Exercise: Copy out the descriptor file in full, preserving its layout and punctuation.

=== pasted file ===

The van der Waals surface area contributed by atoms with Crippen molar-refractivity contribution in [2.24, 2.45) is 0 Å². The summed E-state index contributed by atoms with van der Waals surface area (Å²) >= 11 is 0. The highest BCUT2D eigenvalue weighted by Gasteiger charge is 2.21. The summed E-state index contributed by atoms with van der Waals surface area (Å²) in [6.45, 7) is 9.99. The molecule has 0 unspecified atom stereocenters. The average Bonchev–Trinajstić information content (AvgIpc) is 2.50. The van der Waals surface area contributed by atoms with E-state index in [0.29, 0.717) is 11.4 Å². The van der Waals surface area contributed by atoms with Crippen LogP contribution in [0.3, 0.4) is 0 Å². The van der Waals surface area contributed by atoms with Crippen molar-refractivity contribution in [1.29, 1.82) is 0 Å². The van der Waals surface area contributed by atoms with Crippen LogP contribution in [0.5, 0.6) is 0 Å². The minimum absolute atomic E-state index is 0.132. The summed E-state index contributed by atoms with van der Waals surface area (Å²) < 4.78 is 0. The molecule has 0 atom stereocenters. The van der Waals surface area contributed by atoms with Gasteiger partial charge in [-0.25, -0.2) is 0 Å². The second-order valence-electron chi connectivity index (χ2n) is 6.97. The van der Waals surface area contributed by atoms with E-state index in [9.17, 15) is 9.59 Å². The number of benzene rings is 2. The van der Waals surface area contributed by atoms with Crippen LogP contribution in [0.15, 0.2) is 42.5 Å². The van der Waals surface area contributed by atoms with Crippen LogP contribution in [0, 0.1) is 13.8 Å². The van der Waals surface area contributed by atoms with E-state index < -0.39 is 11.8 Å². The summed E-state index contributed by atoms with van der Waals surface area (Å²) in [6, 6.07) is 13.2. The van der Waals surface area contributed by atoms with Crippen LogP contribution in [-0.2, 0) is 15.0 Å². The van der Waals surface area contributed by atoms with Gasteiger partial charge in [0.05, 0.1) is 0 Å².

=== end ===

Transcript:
The van der Waals surface area contributed by atoms with Crippen molar-refractivity contribution in [2.24, 2.45) is 0 Å². The summed E-state index contributed by atoms with van der Waals surface area (Å²) >= 11 is 0. The highest BCUT2D eigenvalue weighted by Gasteiger charge is 2.21. The summed E-state index contributed by atoms with van der Waals surface area (Å²) in [6.45, 7) is 9.99. The molecule has 0 unspecified atom stereocenters. The average Bonchev–Trinajstić information content (AvgIpc) is 2.50. The van der Waals surface area contributed by atoms with E-state index in [0.29, 0.717) is 11.4 Å². The van der Waals surface area contributed by atoms with Crippen LogP contribution in [0.3, 0.4) is 0 Å². The van der Waals surface area contributed by atoms with Crippen molar-refractivity contribution in [1.29, 1.82) is 0 Å². The van der Waals surface area contributed by atoms with Crippen LogP contribution in [0.5, 0.6) is 0 Å². The minimum absolute atomic E-state index is 0.132. The summed E-state index contributed by atoms with van der Waals surface area (Å²) < 4.78 is 0. The molecule has 0 atom stereocenters. The van der Waals surface area contributed by atoms with Gasteiger partial charge in [-0.25, -0.2) is 0 Å². The second-order valence-electron chi connectivity index (χ2n) is 6.97. The van der Waals surface area contributed by atoms with E-state index in [9.17, 15) is 9.59 Å². The number of benzene rings is 2. The van der Waals surface area contributed by atoms with Crippen LogP contribution in [0.15, 0.2) is 42.5 Å². The van der Waals surface area contributed by atoms with Crippen LogP contribution in [0, 0.1) is 13.8 Å². The van der Waals surface area contributed by atoms with E-state index < -0.39 is 11.8 Å². The summed E-state index contributed by atoms with van der Waals surface area (Å²) in [6, 6.07) is 13.2. The van der Waals surface area contributed by atoms with Crippen LogP contribution in [-0.2, 0) is 15.0 Å². The van der Waals surface area contributed by atoms with Gasteiger partial charge in [0.05, 0.1) is 0 Å².